A man charged in the death of his dog, after the animal fell out of the bed of his truck and was dragged down the road, was sentenced to 90 days in jail following a two-day jury trial in Clark County District Court.
Jurors found David Kadow guilty Friday afternoon of second-degree animal cruelty, a gross misdemeanor. They deliberated for 40 minutes before reaching their decision that Kadow either knowingly, recklessly or with criminal negligence inflicted unnecessary suffering or pain upon Hailey, his 10-year-old pit bull.
The dog died May 22 after being swept under the truck’s rear passenger tire as the truck turned from East 28th Street onto Norris Road, court records show.
Kadow, 52, had initially appeared in Superior Court on suspicion of first-degree animal cruelty, a felony. However, the case was exonerated a short time later after the Clark County Prosecuting Attorney’s Office determined there wasn’t enough evidence to prove there was intentional animal cruelty.
During closing arguments Friday afternoon, Assistant Attorney Abby Powell, with the Vancouver City Attorney’s Office, reiterated that this wasn’t a case where Kadow intentionally abused his dog. But she said his actions were still reckless and negligent at the very least.
“This was a tragedy, but it would be a mischaracterization to call it an accident. It was preventable,” she said.
Kadow’s defense attorney Grant Cole, an associate attorney with Vancouver Defenders, argued the opposite. He described the situation as a tragic accident, not a crime.
Vancouver police responded to the 3300 block of East 21st Street at about 12:45 p.m. on May 22 after receiving a report that a dog had been dragged by a truck, and then was taken inside a residence there, according to a probable cause affidavit.
Two witnesses, Jacob and Rikki Harvilo, who testified during the trial, said they were inside their home in the 2800 block of East 28th Street when they heard a dog loudly yelping and crying. They looked outside and saw a dog hanging by a leash from the side of a truck, bouncing against the truck and pavement, the affidavit states.
Jacob Harvilo chased after the truck, hollering for the driver, later identified as Kadow, to stop. Rikki Harvilo drove after Kadow, honking her horn in an attempt to get him to stop. But he continued driving, court records said.
Rikki Harvilo saw Kadow arrive at his residence, she said, and carry the dead dog inside, according to court documents.
Police said Kadow was uncooperative during their investigation and refused to answer questions. They obtained a search warrant for the home after they were unable to get inside to check on the dog. Officers found the dead dog inside, the affidavit said.
Kadow testified Friday that his relationship with his dog was great. “Hailey became like one of our kids,” he told the jury, which saw videos and photos of Kadow and his wife playing with Hailey and loving on her.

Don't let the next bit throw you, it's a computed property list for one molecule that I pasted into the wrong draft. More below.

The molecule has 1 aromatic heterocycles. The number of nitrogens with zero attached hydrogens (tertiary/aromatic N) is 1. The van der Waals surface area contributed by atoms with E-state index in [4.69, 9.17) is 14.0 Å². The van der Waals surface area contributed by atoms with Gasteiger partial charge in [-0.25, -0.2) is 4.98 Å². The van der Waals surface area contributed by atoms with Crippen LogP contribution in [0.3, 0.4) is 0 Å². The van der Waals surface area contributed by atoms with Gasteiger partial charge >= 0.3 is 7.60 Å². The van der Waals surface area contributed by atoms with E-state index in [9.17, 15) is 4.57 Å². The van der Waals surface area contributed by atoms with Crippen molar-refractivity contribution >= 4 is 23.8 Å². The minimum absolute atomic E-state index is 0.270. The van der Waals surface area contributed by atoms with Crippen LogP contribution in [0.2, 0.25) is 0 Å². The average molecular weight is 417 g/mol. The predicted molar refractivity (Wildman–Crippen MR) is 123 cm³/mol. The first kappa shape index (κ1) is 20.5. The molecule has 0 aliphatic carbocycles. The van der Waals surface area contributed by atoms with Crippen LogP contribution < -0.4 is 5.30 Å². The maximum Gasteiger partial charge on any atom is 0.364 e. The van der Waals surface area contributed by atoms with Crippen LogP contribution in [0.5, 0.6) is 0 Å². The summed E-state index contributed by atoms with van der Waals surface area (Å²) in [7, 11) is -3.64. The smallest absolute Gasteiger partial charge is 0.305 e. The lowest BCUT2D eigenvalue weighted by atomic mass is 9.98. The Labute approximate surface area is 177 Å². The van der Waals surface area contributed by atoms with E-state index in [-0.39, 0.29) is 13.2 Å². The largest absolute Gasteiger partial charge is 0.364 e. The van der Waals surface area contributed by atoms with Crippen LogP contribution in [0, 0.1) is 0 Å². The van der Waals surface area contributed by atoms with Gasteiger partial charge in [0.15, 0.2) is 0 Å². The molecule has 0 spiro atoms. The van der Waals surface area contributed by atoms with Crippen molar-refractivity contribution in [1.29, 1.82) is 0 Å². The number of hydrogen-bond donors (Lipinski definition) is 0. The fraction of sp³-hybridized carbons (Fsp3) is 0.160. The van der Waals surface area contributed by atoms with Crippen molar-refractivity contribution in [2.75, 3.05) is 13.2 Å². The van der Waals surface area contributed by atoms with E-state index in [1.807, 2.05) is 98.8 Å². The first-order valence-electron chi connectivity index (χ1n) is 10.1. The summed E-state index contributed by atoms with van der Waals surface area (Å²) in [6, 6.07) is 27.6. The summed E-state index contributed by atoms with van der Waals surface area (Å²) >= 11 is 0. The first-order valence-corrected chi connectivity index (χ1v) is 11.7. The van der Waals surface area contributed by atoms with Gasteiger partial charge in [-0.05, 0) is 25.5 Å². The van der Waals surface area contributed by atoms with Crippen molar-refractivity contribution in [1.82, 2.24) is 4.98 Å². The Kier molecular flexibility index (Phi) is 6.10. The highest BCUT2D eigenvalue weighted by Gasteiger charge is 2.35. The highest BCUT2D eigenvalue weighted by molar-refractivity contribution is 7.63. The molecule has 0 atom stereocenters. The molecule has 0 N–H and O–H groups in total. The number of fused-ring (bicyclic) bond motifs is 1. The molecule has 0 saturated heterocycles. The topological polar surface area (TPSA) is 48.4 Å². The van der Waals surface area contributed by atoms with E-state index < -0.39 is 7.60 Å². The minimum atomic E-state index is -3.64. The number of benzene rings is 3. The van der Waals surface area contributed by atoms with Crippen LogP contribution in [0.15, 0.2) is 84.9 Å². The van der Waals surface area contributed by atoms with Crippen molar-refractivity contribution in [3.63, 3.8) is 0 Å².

He said the dog rarely rode in the bed of his truck and that he properly secured her. Kadow also testified that he checked his rearview mirror to make sure Hailey was OK. She was still in the bed of the truck, he said, despite witnesses claiming they saw her hanging over the side by that time.
Cole, in his closing arguments, insisted that his client had properly secured the dog. He said she may have chewed through one of her tethers or it came loose, and she jumped or fell over the side of the truck. Regardless, Cole said, an animal control officer testified during the trial that few people properly secure their dogs. It is not up to the jury, he said, to decide if the dog was properly secured.
Powell said the evidence suggests the dog was not properly secured. She also argued that there’s no way Kadow couldn’t realize he was dragging his dog, especially with the efforts made by witnesses to alert him.
When it came time for sentencing, Kadow asked the judge for leniency and said he already lost his right to own a dog. “The loss of an animal is probably the hardest thing,” he said.
His attorney added that the prosecution’s sentencing recommendation of 180 days was “entirely inappropriate.”
Judge John Hagensen told Kadow that it’s evident he lied during his testimony. “You pulled the rug out from under your attorney,” he said.
Kadow wasn’t supposed to be driving in the first place, Hagensen added, because he had a suspended license. Kadow previously pleaded guilty to that charge in relation to this case.
However, Hagensen agreed that the prosecution’s request was “somewhat onerous.” He sentenced Kadow to 90 days on the animal cruelty conviction, plus 10 days for driving with a suspended license to run consecutively. Hagensen suspended a total of 354 days of the potential sentences for two years, as a form of probation.
Kadow will additionally serve 60 days in a separate matter. He may be eligible to serve all of the time through the jail’s work-release program, which allows inmates to work outside in the community and be confined when they’re not working. He was taken into custody after sentencing.